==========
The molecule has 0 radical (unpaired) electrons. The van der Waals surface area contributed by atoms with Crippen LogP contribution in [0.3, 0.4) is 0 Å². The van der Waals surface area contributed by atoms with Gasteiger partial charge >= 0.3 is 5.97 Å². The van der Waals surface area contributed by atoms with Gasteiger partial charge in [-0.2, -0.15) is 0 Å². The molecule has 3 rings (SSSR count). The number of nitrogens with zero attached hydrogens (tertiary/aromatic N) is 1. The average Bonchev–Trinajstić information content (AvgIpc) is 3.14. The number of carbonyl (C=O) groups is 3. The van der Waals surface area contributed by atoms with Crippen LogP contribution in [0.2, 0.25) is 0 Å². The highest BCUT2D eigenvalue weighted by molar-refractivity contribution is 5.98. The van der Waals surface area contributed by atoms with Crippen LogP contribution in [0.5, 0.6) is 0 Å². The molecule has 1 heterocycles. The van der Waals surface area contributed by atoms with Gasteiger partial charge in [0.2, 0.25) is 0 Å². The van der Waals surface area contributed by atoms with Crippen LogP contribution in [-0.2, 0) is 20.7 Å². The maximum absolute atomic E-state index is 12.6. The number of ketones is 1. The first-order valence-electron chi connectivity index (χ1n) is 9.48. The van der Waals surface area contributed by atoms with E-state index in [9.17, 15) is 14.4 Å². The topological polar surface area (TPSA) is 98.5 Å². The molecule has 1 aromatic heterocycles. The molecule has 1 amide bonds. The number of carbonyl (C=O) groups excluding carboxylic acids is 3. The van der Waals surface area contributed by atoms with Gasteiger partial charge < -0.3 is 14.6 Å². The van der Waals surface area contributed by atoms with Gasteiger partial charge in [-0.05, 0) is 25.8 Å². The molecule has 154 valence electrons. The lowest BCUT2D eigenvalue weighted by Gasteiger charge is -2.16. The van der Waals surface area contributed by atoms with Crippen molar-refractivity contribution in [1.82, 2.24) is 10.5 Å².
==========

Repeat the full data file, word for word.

The molecule has 0 radical (unpaired) electrons. The van der Waals surface area contributed by atoms with Crippen LogP contribution in [0.3, 0.4) is 0 Å². The van der Waals surface area contributed by atoms with Gasteiger partial charge >= 0.3 is 5.97 Å². The van der Waals surface area contributed by atoms with Gasteiger partial charge in [-0.2, -0.15) is 0 Å². The molecule has 3 rings (SSSR count). The number of nitrogens with zero attached hydrogens (tertiary/aromatic N) is 1. The average Bonchev–Trinajstić information content (AvgIpc) is 3.14. The number of carbonyl (C=O) groups is 3. The van der Waals surface area contributed by atoms with Crippen LogP contribution in [0.2, 0.25) is 0 Å². The highest BCUT2D eigenvalue weighted by molar-refractivity contribution is 5.98. The van der Waals surface area contributed by atoms with Crippen LogP contribution in [0.5, 0.6) is 0 Å². The molecule has 1 heterocycles. The van der Waals surface area contributed by atoms with Gasteiger partial charge in [0.2, 0.25) is 0 Å². The van der Waals surface area contributed by atoms with Crippen LogP contribution in [-0.2, 0) is 20.7 Å². The maximum absolute atomic E-state index is 12.6. The number of ketones is 1. The first-order valence-electron chi connectivity index (χ1n) is 9.48. The van der Waals surface area contributed by atoms with E-state index in [9.17, 15) is 14.4 Å². The topological polar surface area (TPSA) is 98.5 Å². The molecule has 1 aromatic heterocycles. The molecule has 1 amide bonds. The number of carbonyl (C=O) groups excluding carboxylic acids is 3. The van der Waals surface area contributed by atoms with Gasteiger partial charge < -0.3 is 14.6 Å². The van der Waals surface area contributed by atoms with Gasteiger partial charge in [-0.05, 0) is 25.8 Å². The molecule has 154 valence electrons. The lowest BCUT2D eigenvalue weighted by Gasteiger charge is -2.16. The van der Waals surface area contributed by atoms with Crippen molar-refractivity contribution in [1.82, 2.24) is 10.5 Å².